If the application does not alert caregivers in the event of an emergency or alarm, then it cannot function optimally. Thus, it is vital to set up emergency contact details as well as the types of alerts sent to the emergency contacts upon installation.
Route and speed tracking
Part of the location monitoring feature includes route and speed tracking. Thus, if a senior citizen goes out for a walk, the caregiver can calculate the length of time it should take for the person to return. If the person is not back within the predicted time, the caregiver will be able to track the person’s route, the speed at which the path is being navigated, and find him/her should there be a problem.
One of the challenges with the elderly is that they can lose their balance easier the older they get. Thus, it is easier for them to fall without being able to get up again. As an aside, this is one of the greatest risks to independent and unassisted living as people age. The solution to this risk and challenge is to utilise a mobile app to notify the emergency contacts should the person fall and not get up again.
Emergency’s happen. People collapse for many reasons. And, very often, the emergency service time is what saves lives. Thus, the SOS feature that is part of The Senior Safety App is a vital component that can be linked to the local emergency services. And, it can be used to alert the emergency services as well as the emergency contacts that the senior citizen has encountered a problem that requires an immediate response.
Low battery alert
Finally, mobile devices are powered by batteries. And, it is easy to forget to charge the device’s battery before it goes flat and the device is switched off. This happens to most of us at a point in our lives. However, it is not a good idea to allow this scenario to develop, especially with the mobile device that is used to monitor and potentially save a person’s life.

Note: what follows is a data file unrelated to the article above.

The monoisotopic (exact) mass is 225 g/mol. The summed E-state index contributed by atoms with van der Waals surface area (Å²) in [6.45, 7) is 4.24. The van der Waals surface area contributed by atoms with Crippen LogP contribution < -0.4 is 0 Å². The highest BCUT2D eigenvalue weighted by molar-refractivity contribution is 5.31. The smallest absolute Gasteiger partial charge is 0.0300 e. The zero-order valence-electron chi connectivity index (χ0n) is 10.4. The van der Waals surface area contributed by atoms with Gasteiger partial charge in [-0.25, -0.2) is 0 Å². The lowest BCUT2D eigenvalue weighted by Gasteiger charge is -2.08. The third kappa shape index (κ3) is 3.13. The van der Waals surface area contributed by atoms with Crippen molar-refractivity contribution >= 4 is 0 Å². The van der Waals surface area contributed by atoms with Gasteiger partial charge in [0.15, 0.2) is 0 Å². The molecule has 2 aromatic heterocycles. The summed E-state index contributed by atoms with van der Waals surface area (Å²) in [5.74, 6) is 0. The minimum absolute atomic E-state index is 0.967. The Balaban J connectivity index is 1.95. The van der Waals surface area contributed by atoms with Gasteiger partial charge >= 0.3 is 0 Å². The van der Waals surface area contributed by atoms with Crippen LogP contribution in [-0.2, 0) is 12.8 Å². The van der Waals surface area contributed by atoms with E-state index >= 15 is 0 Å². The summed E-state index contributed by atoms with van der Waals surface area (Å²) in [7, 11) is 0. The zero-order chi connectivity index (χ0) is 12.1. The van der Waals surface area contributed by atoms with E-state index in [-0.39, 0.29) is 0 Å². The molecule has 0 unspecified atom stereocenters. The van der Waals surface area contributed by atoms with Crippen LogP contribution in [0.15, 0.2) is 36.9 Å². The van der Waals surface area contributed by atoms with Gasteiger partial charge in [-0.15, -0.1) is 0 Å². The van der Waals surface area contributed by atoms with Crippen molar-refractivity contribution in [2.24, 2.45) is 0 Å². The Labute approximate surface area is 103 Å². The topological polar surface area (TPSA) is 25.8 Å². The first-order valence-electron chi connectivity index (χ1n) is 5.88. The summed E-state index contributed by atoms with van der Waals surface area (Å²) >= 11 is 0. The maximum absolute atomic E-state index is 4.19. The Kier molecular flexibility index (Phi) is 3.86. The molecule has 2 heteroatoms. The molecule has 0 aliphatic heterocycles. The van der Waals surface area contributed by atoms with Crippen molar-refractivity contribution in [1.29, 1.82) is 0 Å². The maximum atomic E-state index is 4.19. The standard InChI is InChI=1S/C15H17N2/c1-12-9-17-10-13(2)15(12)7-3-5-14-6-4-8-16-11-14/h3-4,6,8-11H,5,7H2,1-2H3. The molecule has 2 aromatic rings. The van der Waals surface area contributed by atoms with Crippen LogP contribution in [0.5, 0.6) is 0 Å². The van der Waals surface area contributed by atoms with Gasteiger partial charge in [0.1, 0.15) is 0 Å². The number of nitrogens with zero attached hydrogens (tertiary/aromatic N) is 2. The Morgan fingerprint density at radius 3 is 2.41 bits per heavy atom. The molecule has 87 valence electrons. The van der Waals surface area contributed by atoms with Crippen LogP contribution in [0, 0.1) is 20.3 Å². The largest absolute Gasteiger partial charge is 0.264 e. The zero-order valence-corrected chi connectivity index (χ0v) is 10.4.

Therefore, a low battery alert, as a vital aspect of the Senior Safety App, provides a simple solution to the challenge of ensuring that the smartphone’s battery is sustainably charged at all times.
As discussed at length during this article’s initial paragraphs, it takes a great deal of courage to face the facts and overcome the challenges that are part and parcel of ageing or growing older. Thus, ageing can lead to the loss of independence and the consequent loss of the quality of life for the person who is growing older. This, in turn, can lead to emotional and mental challenges like anxiety, depression, and other mental health-related conditions.
Therefore, it is vital to ensure that the elderly are able to remain independent and active for as long as possible. This point in itself is not always a simple task to achieve as the person needs almost constant supervision to ensure (s)he does not incur injuries leading to the potential loss of life. However, it is an aspect of the elderly’s life that must be successfully managed to ensure continued quality of life via the mechanism of independence for as long as physically possible.
Fortunately, the advancement of the Digital Age and mobile device hardware and software development has provided and continues to provide, a solution in a mobile app that monitors and tracks senior citizens and helps provide a sustainable solution to the need for independence.